The Moto 360 runs an Operating System designed by Google called "Android Wear". At its core, Android Wear is meant to be an extension of your phone, not a replacement of it. The user experience is built around quick, lightweight interactions with the device. If you are using Android Wear correctly, you shouldn't be gawking at your own wrist for 20 minutes at a time. That's not something we want. That's not a compelling user experience. That's not what will drive smartwatches to the masses. The watch keeps your interactions with it short and sweet by delivering only a very specific and confined set of functionalities... and delivering them well. The watch is really only built to do 3 things: 1) Show you the current time 2) Provide simple health metrics 3) Show you notifications 3.1) Show you Google Now cards 3.2) Let you perform immediate actions on either of the above You'll notice I kind of cheated on that list. I'm sorry. What is it like to actually use? I've only got about 24 hours of experience with it, I've not used it anywhere but around the house. But even in that context I found it useful. I was on the couch with my wife, my phone was off somewhere charging when I heard a text come in. Normally, this would make me think "what are the odds that whatever that text was would be important enough to leave my comfortable spot, disturbing my-most-likely-asleep wife? That notification gets sent straight to my wrist now. If it's a message I need to respond to, I can just speak that response into my wrist.
Like a secret agent. ----- written the next day -----
Okay, so I've had the watch for 2 days now. The battery life issue I read about so many times hasn't really been a problem. I put it on around 12 hours ago, have yet to take it off, charge it, turn it off, or otherwise help elongate its battery life, and it's sitting at 40% battery. Basically the same story yesterday.
Here was my awesome Moto 360 story of the day:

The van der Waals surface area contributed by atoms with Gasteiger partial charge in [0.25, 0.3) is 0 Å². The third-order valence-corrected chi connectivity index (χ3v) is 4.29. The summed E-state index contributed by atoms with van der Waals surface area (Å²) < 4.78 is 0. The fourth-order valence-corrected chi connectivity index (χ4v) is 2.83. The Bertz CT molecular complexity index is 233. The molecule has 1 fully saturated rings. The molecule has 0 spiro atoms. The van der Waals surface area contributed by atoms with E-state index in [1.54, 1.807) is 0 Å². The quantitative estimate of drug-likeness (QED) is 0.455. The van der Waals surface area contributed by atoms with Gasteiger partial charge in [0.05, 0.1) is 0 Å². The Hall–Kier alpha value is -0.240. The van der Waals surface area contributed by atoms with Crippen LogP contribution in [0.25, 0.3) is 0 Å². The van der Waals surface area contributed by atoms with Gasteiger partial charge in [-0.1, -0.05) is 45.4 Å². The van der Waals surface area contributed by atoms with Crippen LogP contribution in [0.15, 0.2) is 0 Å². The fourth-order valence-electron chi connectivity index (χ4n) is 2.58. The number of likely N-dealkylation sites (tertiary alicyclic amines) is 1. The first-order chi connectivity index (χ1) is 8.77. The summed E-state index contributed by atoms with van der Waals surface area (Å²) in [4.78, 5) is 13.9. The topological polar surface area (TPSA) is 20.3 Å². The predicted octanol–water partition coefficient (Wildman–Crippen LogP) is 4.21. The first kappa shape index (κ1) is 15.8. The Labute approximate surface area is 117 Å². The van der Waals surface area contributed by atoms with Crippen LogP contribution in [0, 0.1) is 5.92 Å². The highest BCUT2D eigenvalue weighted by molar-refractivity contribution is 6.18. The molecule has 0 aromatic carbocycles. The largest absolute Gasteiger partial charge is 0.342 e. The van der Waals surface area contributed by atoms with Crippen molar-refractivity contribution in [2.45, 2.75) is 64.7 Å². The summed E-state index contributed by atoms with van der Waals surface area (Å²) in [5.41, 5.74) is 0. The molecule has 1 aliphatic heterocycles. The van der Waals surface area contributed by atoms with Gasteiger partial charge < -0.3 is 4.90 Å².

Melissa and I went to the Renaissance Fair today. We were eating breakfast when I Googled the fair to look up location and ticket details. When we got in the car, I went to pull up the fair again to start navigation - but I realized Google Now was already showing me how far away the fair was. I swiped up to view the card in full, then over once to see the route, then over again to press the "navigate" button. My phone then popped on and began navigating. My watch would show me the next turn, and buzz when it was time.
It was awesome. This thing is awesome.
IKEA opened less than 2 miles from Melissa and I's place. We were there on opening night, made a loop around the place. It's basically just as cool as I remembered. On the way out I got two hotdogs and a cinnamon bun for a grand total of $2.00. They were astounding.
Here's a picture from that - I took something close to a billion:
This is the last thing I have to show for today:
I told you September was going to be awesome.
4. Renaissance Fairs are display an awful lot of junk and bits.
3. Renaissance Fairs are a good place for creepy dudes to blend in
2. Despite both of the above, the atmosphere is very fun. There's tons to do and its a great time.
1. Sometimes I wish I were still a kid. I remember the Renaissance Fair being so amazing when I was younger. It was fun today, but I was not able to suspend disbelief... at all.
“Okay now you're going to look weird. You just look at your watch and laugh. 'Hahaha it's five something!'”
- Melissa -